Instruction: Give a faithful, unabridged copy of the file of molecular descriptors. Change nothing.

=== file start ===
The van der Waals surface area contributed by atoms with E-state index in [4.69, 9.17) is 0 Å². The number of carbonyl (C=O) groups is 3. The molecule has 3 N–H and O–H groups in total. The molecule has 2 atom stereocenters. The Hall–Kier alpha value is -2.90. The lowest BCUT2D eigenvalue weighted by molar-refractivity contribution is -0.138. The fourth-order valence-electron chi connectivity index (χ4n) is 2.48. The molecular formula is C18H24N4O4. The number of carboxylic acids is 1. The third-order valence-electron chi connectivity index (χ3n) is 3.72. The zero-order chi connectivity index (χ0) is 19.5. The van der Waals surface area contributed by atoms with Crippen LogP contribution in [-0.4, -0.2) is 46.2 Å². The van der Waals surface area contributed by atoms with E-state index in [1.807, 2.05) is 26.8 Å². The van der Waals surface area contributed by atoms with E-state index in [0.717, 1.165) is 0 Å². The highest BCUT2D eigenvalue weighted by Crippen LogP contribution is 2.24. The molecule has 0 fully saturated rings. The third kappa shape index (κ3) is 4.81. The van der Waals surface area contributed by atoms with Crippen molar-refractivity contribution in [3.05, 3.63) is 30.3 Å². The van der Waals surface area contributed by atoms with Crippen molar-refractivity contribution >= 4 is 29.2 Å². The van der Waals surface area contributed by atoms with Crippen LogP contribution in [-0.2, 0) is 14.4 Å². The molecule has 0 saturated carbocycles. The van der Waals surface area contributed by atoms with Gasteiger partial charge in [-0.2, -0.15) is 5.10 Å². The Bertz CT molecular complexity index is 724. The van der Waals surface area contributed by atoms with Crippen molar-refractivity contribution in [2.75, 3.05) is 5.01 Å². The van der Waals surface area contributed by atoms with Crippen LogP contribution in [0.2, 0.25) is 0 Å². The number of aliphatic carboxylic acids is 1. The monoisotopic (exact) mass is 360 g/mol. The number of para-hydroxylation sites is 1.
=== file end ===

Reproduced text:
The van der Waals surface area contributed by atoms with E-state index in [4.69, 9.17) is 0 Å². The number of carbonyl (C=O) groups is 3. The molecule has 3 N–H and O–H groups in total. The molecule has 2 atom stereocenters. The Hall–Kier alpha value is -2.90. The lowest BCUT2D eigenvalue weighted by molar-refractivity contribution is -0.138. The fourth-order valence-electron chi connectivity index (χ4n) is 2.48. The molecular formula is C18H24N4O4. The number of carboxylic acids is 1. The third-order valence-electron chi connectivity index (χ3n) is 3.72. The zero-order chi connectivity index (χ0) is 19.5. The van der Waals surface area contributed by atoms with Crippen LogP contribution in [-0.4, -0.2) is 46.2 Å². The van der Waals surface area contributed by atoms with E-state index in [1.807, 2.05) is 26.8 Å². The van der Waals surface area contributed by atoms with E-state index in [0.717, 1.165) is 0 Å². The highest BCUT2D eigenvalue weighted by Crippen LogP contribution is 2.24. The molecule has 0 fully saturated rings. The third kappa shape index (κ3) is 4.81. The van der Waals surface area contributed by atoms with Crippen molar-refractivity contribution in [3.05, 3.63) is 30.3 Å². The van der Waals surface area contributed by atoms with Crippen molar-refractivity contribution >= 4 is 29.2 Å². The van der Waals surface area contributed by atoms with Crippen LogP contribution in [-0.2, 0) is 14.4 Å². The molecule has 0 saturated carbocycles. The van der Waals surface area contributed by atoms with Gasteiger partial charge in [-0.2, -0.15) is 5.10 Å². The Bertz CT molecular complexity index is 724. The van der Waals surface area contributed by atoms with Crippen molar-refractivity contribution in [2.75, 3.05) is 5.01 Å². The van der Waals surface area contributed by atoms with Crippen LogP contribution in [0.2, 0.25) is 0 Å². The number of aliphatic carboxylic acids is 1. The monoisotopic (exact) mass is 360 g/mol. The number of para-hydroxylation sites is 1.